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First report of the EU_33_A2 clonal lineage of Phytophthora infestans causing late blight disease of potato in Nigeria
1 Department of Microbiology, Faculty of Natural and Applied Sciences, Plateau State University, Bokkos, Nigeria
2 Department of Microbiology, College of Natural and Applied Sciences, Michael Okpara University of Agriculture, Umudike, Abia State, Nigeria
3 Department of Biochemistry, Faculty of Natural and Applied Sciences, Plateau State University, Bokkos, Nigeria
4 The James Hutton Institute, Dundee, DD2 5DA, UK
Received: 30 Oct 2019; Published: 17 Dec 2019
Potato (Solanum tuberosum) cultivation was introduced into Nigeria in the Jos Plateau in the early 20th century (Zemba et al., 2013) The Jos Plateau is at high altitude, c. 1,200 m above sea level, and has a cool climate favourable for the crop. Nigeria is the fourth biggest producer of potato in sub-Saharan Africa with a production of about 843,000 tonnes per year and the Jos South Local Government Area accounts for 25% of the total production in Nigeria.
The late blight pathogen, Phytophthora infestans, has been present in Nigeria since at least 1978 (Erinle & Quinn, 1980) but its severity in the Jos Plateau was reported to have increased dramatically in the 2012, 2013 and 2014 seasons. Favourable conditions for late blight and the importation of seed were hypothesised to be drivers of this change (Zang, 2014), but the pathogen genotypes have not been characterised. The epidemics were again very severe in 2018 despite application of fungicides so a survey of the pathogen population was conducted.
DNA samples were collected using Whatman FTA cards (Li et al., 2013). Lesions from each of seven diseased crops were collected at random in May and July 2018 and pressed separately onto each card. Data on the origin of 42 lesion samples (location, host and cultivar) were also recorded. The fields were located on different farms in three districts in Bokkos (Butura) and Barkin Ladi (Kassa and Heipang) in the Local Government Area. In the sampled areas, most of the farms in Barkin Ladi were not badly affected with about 10% of the total plants having disease, however in Butara, most of the farms were severely affected with almost all plants diseased. The farmers' knowledge of the disease was also assessed. The sampled FTA cards were labeled and transported to the James Hutton Institute. Pathogen genotyping was conducted using multiplex PCR with primer pairs for 12 simple sequence repeat (SSR) loci as described by Li et al. (2013) and data were uploaded to the EuroBlight database (www.euroblight.net).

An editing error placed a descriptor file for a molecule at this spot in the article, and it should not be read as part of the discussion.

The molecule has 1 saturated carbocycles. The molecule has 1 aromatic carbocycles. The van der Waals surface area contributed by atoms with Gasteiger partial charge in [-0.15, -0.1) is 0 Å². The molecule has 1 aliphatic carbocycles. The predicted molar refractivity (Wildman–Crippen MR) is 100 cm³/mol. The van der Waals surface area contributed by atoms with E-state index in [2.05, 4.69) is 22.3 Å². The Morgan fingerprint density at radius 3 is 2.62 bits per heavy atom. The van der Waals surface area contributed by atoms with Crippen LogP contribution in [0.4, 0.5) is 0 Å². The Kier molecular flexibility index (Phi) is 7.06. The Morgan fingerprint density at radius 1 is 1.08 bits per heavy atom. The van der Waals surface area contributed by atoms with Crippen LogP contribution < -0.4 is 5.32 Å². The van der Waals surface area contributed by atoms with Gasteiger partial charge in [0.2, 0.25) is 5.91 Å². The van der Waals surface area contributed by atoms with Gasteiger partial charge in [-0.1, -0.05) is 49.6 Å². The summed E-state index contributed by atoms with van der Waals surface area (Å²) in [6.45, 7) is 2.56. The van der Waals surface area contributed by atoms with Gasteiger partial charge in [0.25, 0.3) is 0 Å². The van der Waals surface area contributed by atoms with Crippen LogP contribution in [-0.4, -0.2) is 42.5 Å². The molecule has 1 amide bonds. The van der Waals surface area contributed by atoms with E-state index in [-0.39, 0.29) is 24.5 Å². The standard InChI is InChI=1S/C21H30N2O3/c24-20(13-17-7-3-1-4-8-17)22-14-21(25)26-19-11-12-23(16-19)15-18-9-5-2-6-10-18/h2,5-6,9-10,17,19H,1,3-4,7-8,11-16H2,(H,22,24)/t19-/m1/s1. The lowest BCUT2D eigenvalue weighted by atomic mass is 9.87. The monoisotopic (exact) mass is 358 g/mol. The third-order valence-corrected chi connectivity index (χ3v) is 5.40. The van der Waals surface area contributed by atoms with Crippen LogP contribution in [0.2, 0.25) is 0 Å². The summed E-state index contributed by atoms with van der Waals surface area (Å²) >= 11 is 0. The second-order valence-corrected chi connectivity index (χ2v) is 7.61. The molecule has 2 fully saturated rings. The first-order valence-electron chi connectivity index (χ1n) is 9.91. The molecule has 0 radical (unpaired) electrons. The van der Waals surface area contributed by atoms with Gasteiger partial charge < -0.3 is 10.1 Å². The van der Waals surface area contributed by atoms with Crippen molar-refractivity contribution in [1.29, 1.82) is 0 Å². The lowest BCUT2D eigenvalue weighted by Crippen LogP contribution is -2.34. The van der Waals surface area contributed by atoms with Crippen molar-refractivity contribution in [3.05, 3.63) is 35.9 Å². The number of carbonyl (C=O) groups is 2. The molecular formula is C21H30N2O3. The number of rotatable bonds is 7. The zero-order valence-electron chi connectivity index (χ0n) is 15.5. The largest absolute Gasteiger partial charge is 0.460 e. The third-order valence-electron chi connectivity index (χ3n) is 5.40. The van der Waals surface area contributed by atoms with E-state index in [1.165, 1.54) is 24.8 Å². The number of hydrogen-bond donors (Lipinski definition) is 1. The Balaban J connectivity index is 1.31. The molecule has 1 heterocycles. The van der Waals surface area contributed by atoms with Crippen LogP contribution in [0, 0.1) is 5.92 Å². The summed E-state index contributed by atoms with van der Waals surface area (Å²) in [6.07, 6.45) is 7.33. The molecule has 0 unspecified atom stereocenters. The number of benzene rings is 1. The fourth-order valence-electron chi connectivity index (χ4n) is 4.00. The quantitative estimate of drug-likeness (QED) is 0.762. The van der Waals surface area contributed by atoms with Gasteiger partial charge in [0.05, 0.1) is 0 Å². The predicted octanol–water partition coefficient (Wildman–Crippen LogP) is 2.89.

A comparison with a database of national and international late blight genotypes confirmed the identity of the pathogen as P. infestans and identified a single genotype, EU_33_A2, from all the sampled diseased leaves. Genotype EU_33_A2 was first found in the Netherlands in 2010 (Schepers et al., 2018) and has been reported in Belgium and Germany (Meier-Runge et al., 2014) but has not been reported previously in Africa. The genotype has been shown to have reduced sensitivity to fluazinam (Schepers et al., 2018) so growers in Nigeria should not use this product to manage late blight. This result indicates a wider distribution of the 33_A2 genotype than previously thought and a possible migration from Europe to Nigeria on seed potatoes. All the potatoes cultivars obtained in this study (Nicola Green, Roselyn Ruka, Christian Lady, Nicola Yellow, Yona and Marabel) showed susceptibility to P.infestans 33_A2.
Farmers' awareness of the disease was very poor and most of the farmers had not heard of P. infestans, attributing the disease to supernatural causes, rain or dew. The study highlights the need for farmer education and for monitoring to detect emerging pathogen lineages that threaten food security.
We acknowledge the Scottish Government for funding work at The James Hutton Institute and Jens G Hansen and Poul Lassen at Aarhus University, Denmark for the EuroBlight database development and mapping.
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To cite this report: Nnadi NE, Datiri AM, Pam DB, Ngene AC, Okonkwo FO, Sullivan L, Cooke DEL, 2019. First report of the EU_33_A2 clonal lineage of Phytophthora infestans causing late blight disease of potato in Nigeria. New Disease Reports 40, 20. [http://dx.doi.org/10.5197/j.2044-0588.2019.040.020]
©2019 The Authors